Category Archives: history

Thought I’d ask the world

imageThe weather in the heart of London has been weird today. I noticed as I took a stroll at lunchtime in Westminster, the seat of government for the UK from eons past where I work. I don’t work for the Government; just located within the immediate audio radius of the chimes of Big Ben.

There was a glowering, shifting, heavily overcast sky, the distinct ‘ting’ of water droplets in the air on my face yet no sense of impending deluge, a restless breeze at the same time slightly chill and slightly humid but all the time unpredictable and uneasy. A typical British Summer in some ways or my day oddly reflecting my inner turmoil at a time of great need in my country?

Tomorrow the UK votes on whether or not to remain in the EU and I am required to fulfill my duty to vote. At this point in time just hours before the polls open I remain torn and undecided. I have devoured miles of column inches in press reporting, analysis, opinion. I have listened to hours upon hours of high brow radio and watched TV reporting from across the globe. I remain undecided as I write.

On the train home tonight, some teenagers in school uniform walked through our walk through train. “I’m voting to stay in the EU”, said the first, an Asian young guy. “I’m for the EU”, said the next Asian guy. “I don’t give a fuck if I’m in the EU or not”, said the black girl who tailed them.

People are talking about what we are about to decide on both at home and abroad so I decided to reach out to the world as far as I can by the means I have – in his case social media – and find out via Periscope what people around the world were thinking about it all.

If you aren’t familiar with Periscope, it’s a video interactive, live broadcast social media where you can engage with hundreds of thousands of ordinary people broadcasting in real-time from their devices either scenes or events they are witnessing or turning the camera on themselves and inviting you to interact with them through texts which they read and respond to live verbally. Here are just five of those who gave me their thoughts.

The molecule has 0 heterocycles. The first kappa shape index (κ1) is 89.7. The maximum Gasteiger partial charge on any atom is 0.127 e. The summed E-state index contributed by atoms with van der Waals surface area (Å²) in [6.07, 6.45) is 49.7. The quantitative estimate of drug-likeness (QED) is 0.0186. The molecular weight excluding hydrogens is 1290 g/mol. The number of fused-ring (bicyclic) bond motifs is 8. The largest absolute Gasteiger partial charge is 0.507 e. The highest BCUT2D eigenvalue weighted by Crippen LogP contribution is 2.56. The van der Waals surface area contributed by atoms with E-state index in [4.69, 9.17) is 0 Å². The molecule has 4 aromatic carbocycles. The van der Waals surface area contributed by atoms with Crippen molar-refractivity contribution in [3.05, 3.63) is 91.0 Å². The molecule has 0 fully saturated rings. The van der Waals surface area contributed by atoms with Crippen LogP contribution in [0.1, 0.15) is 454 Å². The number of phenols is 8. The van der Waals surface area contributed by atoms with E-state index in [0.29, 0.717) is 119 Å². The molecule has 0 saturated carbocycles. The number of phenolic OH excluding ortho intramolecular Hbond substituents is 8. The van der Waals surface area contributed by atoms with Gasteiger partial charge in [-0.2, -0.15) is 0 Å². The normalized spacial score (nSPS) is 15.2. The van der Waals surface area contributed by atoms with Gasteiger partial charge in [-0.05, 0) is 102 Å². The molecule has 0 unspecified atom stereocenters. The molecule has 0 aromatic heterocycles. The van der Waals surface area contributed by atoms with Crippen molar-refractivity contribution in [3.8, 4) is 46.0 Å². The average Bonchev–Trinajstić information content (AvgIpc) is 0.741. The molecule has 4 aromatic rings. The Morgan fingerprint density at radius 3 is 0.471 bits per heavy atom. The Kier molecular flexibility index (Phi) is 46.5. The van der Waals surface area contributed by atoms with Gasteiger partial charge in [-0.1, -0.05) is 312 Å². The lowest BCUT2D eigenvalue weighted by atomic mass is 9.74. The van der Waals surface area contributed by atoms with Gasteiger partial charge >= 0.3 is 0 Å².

FitBusinessman: New York, USA

This guy never reveals his real name but he is a Forex stock market trader on Wall Street. He has a large and regular following on Periscope and Twitter and he ‘scopes’ (ie broadcasts) regularly on his take on the financial markets. He normally interacts with other financial peeps but will take questions from all comers. I asked him if he thought the UK would Brexit. His emphatic answer was yes. At the time I talked to him it was a Sunday. He said his entire bank of colleagues were in work that day purely and only to discuss and prepare for the possibility of a UK exit from the EU. I’d say he was resigned to the fact but unimpressed and nonplussed.

Kristian: Copenhagen, Denmark

Not sure what Kristian does for a living. An ordinary Danish bloke living in Copenhagen who loves to show people around his lovely city, which I have had the pleasure to visit for real, via his live scopes on a daily basis. Kristian’s view was one of goodwill to the UK but that he thought we would be making a big mistake to leave and he sees only bad this ahead for us.

Stephanie: Nice, France

Stephanie is a teacher of French as a foreign language and regularly scopes at several points of the day from her beloved Nice, one of my favourite cities of all. You’ll catch her at sunrise on the Cote d’Azur as she shows you her city and teaches you French along the way. Stephanie is charming and polite and won’t express a political opinion in her scopes but she fully supports the right of the British people to make their choice.

Liora: Netanya, Israel

Not sure what Liora does for a living but she loves to sing and show you her country and she will actually sing to you live in Hebrew and English in her scopes and she’s not bad…at least kind of in tune. Brexit is not such a high news topic in Israel but Liora is aware of it. She believes the UK should stay as part of the EU because many are stronger together than one alone.